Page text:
What the rise of the $A means for global investors
The rise of the Australian dollar has been surprising but not confounding for experts who believe its natural level is closer to US70 cents. In a short video, Dr Shane Oliver shares the drivers for the strong $A at the start of year, and if he believes this strength will continue.
The recent rise of the Australian dollar has been surprising but not confounding for experts who believe the its natural level is closer to US70 cents.
Indeed, it's the weakness of the US dollar that’s pushed the Australian dollar higher relative to the benchmark currency in recent weeks even though US economic growth and a resurgent commodities segment had most market watchers expecting the Australian dollar to be trading lower.
Since mid December last year, the Australian dollar has been on a strong run relative to the USD, rising around 7.5 per cent and pushing above US80 cents.
“I think [the Australian dollar rise] is limited because the longer it goes up, the more it will constrain the economy and the longer the Reserve bank will hold off raising rates,” Dr Shane Oliver, AMP Capital’s Head of Investment Strategy and Chief Economist, tells AMP Capital TV.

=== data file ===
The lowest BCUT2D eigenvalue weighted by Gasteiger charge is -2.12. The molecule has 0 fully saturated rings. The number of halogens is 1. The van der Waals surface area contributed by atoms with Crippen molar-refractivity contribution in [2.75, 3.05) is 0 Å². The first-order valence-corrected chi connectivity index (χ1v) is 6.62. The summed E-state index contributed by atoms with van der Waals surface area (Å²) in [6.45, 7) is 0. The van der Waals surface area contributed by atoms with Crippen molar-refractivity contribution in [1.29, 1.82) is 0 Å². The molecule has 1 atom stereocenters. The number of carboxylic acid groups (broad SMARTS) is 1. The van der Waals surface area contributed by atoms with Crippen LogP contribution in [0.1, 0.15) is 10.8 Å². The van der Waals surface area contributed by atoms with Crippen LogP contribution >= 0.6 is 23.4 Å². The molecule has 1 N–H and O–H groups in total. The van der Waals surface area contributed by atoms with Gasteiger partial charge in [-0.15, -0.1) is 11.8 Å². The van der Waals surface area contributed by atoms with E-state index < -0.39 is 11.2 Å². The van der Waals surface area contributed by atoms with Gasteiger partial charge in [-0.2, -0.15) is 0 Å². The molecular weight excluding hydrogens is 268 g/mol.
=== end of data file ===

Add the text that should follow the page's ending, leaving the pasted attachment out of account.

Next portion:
Investors allocating to global equities expecting a free kick from a down-trending Australian dollar this year might be wondering whether it is likely to stay high or even whether it could continue to defy gravity and strengthen against the US dollar further.
A survey of self-managed superannuation funds by SMSF administrator Super Concepts shows funds increased their exposure to international shares during the last quarter of last year above and beyond what performance and currency movements would have delivered. SMSFs increased their exposure to international equities from 13.1 per cent to 13.9 per cent during the quarter based on allocation changes of around 2650 funds.
Oliver’s view is the natural level of the Australian dollar is closer to 70 cents given central bank policy settings and economic growth that’s begun to emerge in the US. The International Monetary Fund recently raised its US growth forecast to 2.7 percent this year, 0.4 point higher than the forecast in October.
For those investors allocating to global shares, Oliver suggests maintaining a bias to global shares is still worthwhile.
“While the Australian dollar has gone up, my feeling is you still would have been better off having your money in global shares because they have substantially outperformed the Australian share market even with the currency movement taken into account,” Oliver notes.